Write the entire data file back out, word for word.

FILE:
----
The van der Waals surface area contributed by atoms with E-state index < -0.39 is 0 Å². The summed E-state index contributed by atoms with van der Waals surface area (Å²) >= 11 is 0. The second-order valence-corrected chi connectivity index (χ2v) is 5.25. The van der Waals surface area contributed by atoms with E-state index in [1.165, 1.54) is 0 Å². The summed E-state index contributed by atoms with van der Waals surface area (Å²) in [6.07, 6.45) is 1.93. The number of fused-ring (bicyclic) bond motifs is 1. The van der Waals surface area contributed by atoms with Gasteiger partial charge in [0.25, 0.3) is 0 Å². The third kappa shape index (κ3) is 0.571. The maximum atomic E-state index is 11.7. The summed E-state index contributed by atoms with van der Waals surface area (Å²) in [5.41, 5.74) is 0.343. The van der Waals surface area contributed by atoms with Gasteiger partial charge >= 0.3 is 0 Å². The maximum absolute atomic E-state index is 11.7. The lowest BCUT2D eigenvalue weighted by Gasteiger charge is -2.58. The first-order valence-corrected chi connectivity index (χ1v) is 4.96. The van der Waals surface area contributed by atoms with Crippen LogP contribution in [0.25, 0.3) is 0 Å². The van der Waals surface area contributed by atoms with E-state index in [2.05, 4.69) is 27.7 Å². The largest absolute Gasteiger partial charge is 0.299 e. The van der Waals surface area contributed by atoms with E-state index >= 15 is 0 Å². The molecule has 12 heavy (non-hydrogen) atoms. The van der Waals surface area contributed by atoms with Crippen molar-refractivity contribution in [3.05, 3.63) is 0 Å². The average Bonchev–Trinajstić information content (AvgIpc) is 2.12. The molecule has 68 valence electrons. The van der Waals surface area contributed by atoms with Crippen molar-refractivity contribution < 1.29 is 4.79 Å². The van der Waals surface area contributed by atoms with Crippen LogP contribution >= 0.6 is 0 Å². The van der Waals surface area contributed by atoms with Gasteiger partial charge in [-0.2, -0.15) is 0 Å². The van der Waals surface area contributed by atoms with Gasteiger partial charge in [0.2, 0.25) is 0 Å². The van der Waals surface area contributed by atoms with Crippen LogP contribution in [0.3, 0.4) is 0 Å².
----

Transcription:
The van der Waals surface area contributed by atoms with E-state index < -0.39 is 0 Å². The summed E-state index contributed by atoms with van der Waals surface area (Å²) >= 11 is 0. The second-order valence-corrected chi connectivity index (χ2v) is 5.25. The van der Waals surface area contributed by atoms with E-state index in [1.165, 1.54) is 0 Å². The summed E-state index contributed by atoms with van der Waals surface area (Å²) in [6.07, 6.45) is 1.93. The number of fused-ring (bicyclic) bond motifs is 1. The van der Waals surface area contributed by atoms with Gasteiger partial charge in [0.25, 0.3) is 0 Å². The third kappa shape index (κ3) is 0.571. The maximum atomic E-state index is 11.7. The summed E-state index contributed by atoms with van der Waals surface area (Å²) in [5.41, 5.74) is 0.343. The van der Waals surface area contributed by atoms with Gasteiger partial charge >= 0.3 is 0 Å². The maximum absolute atomic E-state index is 11.7. The lowest BCUT2D eigenvalue weighted by Gasteiger charge is -2.58. The first-order valence-corrected chi connectivity index (χ1v) is 4.96. The van der Waals surface area contributed by atoms with Crippen LogP contribution in [0.25, 0.3) is 0 Å². The van der Waals surface area contributed by atoms with E-state index in [2.05, 4.69) is 27.7 Å². The largest absolute Gasteiger partial charge is 0.299 e. The van der Waals surface area contributed by atoms with E-state index >= 15 is 0 Å². The molecule has 12 heavy (non-hydrogen) atoms. The van der Waals surface area contributed by atoms with Crippen molar-refractivity contribution in [3.05, 3.63) is 0 Å². The average Bonchev–Trinajstić information content (AvgIpc) is 2.12. The molecule has 68 valence electrons. The van der Waals surface area contributed by atoms with Crippen molar-refractivity contribution < 1.29 is 4.79 Å². The van der Waals surface area contributed by atoms with Crippen LogP contribution >= 0.6 is 0 Å². The van der Waals surface area contributed by atoms with Gasteiger partial charge in [-0.2, -0.15) is 0 Å². The van der Waals surface area contributed by atoms with Gasteiger partial charge in [0.2, 0.25) is 0 Å². The van der Waals surface area contributed by atoms with Crippen LogP contribution in [0.3, 0.4) is 0 Å².